NEW YORK— New federal legislation would cut federal funding for the MTA to dangerously low levels, said elected officials, transportation union representatives, and MTA Chairman and CEO Joseph Lhota, on Monday at Grand Central Terminal.
The bill would have “a terrible impact on each and every one of the four mega-projects”—East Side Access, Second Avenue Subway, Fulton Street Transit Center, and West 7 Extension—said Lhota, who added fares would increase if the bill is passed.
More money was dedicated to transportation after Ronald Reagan signed the Surface Transportation Assistance Act of 1982, increasing the gasoline tax by a nickel. Two cents of each nickel go into the Transit Account, still a primary source of funding for transit improvements.
Now, new legislation is “threatening to end the relationship between the federal government and the MTA,” after 30 years said MTA CEO Lhota. More than $1 billion in annual funding would be lost.
The bill, titled The American Energy & Infrastructure Jobs Act, was approved by the Republican majority Transportation and Infrastructure Committee on Feb. 3. Representative Richard Hanna (R-N.Y.) voted for the bill. Representatives Jerrold Nadler (D-N.Y.) and Timothy Bishop (D-N.Y.) both voted against the bill.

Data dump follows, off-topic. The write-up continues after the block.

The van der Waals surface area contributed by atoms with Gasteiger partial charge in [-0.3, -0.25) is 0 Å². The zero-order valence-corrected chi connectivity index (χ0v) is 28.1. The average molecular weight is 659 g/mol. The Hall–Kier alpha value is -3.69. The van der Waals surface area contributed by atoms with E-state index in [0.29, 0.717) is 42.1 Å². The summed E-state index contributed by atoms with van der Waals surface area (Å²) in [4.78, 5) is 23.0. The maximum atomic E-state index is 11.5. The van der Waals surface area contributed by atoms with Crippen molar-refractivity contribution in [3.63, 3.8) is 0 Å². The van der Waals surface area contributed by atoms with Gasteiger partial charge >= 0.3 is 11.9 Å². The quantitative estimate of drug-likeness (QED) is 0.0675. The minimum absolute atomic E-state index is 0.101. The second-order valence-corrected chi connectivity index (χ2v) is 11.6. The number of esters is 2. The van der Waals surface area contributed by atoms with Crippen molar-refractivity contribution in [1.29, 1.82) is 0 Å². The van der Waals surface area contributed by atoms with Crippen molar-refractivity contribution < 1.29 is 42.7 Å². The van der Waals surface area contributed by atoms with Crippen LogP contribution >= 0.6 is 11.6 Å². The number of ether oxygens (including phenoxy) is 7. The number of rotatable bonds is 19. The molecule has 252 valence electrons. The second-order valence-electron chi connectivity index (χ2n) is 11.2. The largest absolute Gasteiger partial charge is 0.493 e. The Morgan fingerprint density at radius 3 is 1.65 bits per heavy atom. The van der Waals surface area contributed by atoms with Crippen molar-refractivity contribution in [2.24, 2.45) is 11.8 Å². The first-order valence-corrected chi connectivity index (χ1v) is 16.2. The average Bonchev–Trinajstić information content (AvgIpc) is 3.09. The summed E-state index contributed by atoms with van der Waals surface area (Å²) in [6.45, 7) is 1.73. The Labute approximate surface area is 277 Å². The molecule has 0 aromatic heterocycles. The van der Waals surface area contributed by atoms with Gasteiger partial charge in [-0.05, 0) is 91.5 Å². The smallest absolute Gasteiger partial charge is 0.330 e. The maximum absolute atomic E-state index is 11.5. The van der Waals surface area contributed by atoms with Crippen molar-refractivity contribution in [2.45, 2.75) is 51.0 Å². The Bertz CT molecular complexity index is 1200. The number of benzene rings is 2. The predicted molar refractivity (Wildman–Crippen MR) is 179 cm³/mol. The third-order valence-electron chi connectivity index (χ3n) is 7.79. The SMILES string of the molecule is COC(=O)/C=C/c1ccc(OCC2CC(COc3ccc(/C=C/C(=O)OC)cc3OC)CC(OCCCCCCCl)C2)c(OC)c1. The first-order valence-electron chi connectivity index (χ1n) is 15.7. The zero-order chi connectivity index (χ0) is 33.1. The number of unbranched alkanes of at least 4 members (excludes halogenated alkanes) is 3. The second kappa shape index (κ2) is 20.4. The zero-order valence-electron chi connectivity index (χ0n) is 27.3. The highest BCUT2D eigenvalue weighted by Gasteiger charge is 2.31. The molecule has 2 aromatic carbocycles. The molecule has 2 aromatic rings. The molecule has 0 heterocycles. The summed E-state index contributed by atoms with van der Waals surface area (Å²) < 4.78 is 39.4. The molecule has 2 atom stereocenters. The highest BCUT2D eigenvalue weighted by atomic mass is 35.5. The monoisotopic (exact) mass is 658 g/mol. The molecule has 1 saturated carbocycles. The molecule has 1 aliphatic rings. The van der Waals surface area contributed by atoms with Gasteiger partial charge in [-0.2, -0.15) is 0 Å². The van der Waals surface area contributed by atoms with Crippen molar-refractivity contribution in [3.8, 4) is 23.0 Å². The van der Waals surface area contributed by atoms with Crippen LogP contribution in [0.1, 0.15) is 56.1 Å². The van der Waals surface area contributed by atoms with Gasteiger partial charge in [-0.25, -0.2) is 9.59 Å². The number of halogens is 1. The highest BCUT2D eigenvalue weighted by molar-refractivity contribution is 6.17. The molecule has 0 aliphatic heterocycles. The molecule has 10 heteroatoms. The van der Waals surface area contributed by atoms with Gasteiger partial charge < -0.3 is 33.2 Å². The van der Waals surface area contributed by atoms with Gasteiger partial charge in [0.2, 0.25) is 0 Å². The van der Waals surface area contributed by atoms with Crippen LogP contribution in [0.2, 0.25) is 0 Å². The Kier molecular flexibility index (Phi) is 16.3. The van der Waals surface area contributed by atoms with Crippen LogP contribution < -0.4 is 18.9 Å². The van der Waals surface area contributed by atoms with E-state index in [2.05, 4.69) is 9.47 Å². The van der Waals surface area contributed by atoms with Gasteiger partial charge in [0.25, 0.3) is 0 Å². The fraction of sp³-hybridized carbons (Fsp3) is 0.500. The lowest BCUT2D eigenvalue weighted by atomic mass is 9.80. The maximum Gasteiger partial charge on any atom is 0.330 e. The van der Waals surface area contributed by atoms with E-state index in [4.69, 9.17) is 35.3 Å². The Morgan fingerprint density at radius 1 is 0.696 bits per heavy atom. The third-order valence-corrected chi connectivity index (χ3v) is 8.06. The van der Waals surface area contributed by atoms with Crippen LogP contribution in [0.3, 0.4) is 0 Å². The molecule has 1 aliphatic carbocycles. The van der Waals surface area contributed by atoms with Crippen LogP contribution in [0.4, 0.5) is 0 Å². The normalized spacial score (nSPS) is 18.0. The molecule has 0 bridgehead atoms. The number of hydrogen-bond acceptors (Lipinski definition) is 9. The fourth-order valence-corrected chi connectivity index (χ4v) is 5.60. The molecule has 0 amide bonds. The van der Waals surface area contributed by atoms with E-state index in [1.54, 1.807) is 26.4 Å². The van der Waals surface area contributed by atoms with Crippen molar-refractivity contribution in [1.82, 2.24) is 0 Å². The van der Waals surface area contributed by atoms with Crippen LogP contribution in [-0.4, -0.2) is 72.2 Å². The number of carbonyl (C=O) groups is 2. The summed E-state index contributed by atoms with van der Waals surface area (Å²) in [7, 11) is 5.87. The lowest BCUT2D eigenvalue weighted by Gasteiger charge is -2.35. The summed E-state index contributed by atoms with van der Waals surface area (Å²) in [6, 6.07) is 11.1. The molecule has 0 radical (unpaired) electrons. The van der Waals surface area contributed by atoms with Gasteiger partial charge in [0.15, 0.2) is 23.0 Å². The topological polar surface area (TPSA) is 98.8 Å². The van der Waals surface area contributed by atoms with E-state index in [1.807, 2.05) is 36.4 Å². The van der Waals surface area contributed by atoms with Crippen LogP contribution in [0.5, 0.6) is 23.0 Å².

Nadler said he’s concerned with safety, since repairs would be delayed if federal funding doesn’t come through, and the effect on planning for the future.
“You won’t be able to plan beyond one year,” said Nadler on Monday. “Mass transit will be a stepchild to other infrastructure because it’s not regarded as important as roads, tunnels, and bridges.”
Representative Joe Crowley (D-N.Y.) said the motivation behind the bill was to provide more funding to the country’s roads, tunnels, and bridges. While agreeing that the infrastructure needs repair, he said the funds shouldn’t be taken from mass transit funding.
Representative Hanna’s office didn’t return a phone call. The committee could not be reached by press deadline.
According to a Feb. 3 press release, the bill “authorizes approximately $260 billion over five years to fund federal highway, transit, and safety programs, consistent with current funding levels.”
It will also reform current federal surface transportation programs through consolidating or eliminating about 70 programs out of more than 100, according to the release. It creates spending flexibility, no longer requiring to spend highway funding on non-highway activities (such as mass transit), though they may choose to fund such activities.
In the 29-24 committee vote, all the “yeas” were Republicans. All “nays,” except for Thomas Petri (R-Wis.), were Democrats.
The bill will move into the House later this month.